It was empty.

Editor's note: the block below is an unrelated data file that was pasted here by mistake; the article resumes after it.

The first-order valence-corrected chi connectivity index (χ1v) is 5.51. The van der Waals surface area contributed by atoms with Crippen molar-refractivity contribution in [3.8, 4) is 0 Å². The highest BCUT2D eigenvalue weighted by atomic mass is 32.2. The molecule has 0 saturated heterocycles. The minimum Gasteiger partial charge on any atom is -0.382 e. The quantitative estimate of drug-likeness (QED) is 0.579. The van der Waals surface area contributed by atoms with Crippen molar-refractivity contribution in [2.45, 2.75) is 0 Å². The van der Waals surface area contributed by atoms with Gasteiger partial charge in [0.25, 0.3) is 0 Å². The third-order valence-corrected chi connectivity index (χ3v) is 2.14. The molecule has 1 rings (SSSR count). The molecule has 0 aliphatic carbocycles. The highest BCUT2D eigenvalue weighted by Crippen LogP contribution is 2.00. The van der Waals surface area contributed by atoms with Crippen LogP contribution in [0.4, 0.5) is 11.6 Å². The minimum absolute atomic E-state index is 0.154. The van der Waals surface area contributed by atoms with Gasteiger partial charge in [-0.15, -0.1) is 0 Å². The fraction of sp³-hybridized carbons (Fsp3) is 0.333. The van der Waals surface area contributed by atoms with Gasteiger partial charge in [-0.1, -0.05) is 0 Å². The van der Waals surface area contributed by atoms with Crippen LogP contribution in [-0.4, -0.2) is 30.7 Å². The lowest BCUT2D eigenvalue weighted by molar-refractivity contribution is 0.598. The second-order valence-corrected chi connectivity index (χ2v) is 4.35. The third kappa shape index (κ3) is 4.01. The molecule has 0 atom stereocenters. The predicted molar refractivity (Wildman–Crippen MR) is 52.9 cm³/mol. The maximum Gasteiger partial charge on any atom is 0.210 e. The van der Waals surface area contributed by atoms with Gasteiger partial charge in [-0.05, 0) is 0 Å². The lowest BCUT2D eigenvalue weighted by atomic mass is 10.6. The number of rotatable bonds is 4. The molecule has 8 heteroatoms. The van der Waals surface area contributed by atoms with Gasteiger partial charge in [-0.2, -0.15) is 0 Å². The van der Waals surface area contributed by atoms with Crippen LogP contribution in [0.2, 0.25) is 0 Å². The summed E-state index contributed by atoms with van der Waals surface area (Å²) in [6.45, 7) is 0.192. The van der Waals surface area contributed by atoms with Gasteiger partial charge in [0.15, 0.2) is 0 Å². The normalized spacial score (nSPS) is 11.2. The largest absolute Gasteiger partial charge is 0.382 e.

She brushed across her face, twice, making sure, then she examined her pillows and duvet, no signs of bugs. She tried not to shiver. She was tired, that was all, it was her imagination. The reassurances she tried to give herself weren’t working, she could still feel it crawling on her skin. She wanted to have a shower, but she didn’t want to wake up her roommates, they thought she was weird enough as it was. She swung her legs over the side of the bed and carefully stood up, watching for any signs of the bugs. She crossed the room and bent to examine the spider traps she had laid about the place. There were no spiders stuck to them. Obviously the insects were smart. They knew to avoid it, it was the only explanation. She went back to bed, feet cold from standing on the wood. There used to be carpet in the room, but she removed it. It was too much, the constant fear that she’d squish something into it, that she’d feel it’s body burst beneath her foot. Wood was better. It was easy to see things, there was no fear she’d accidently step on something now. Of course wood came with its own problems, cracks in the floorboards which allowed bugs to hide and thrive. She wasn’t sure where they were getting their food from, after all she never ate in the room and she hoovered once every two days, perhaps there was some other food supply, something she was missing, but she could never seem to quite figure out what it was.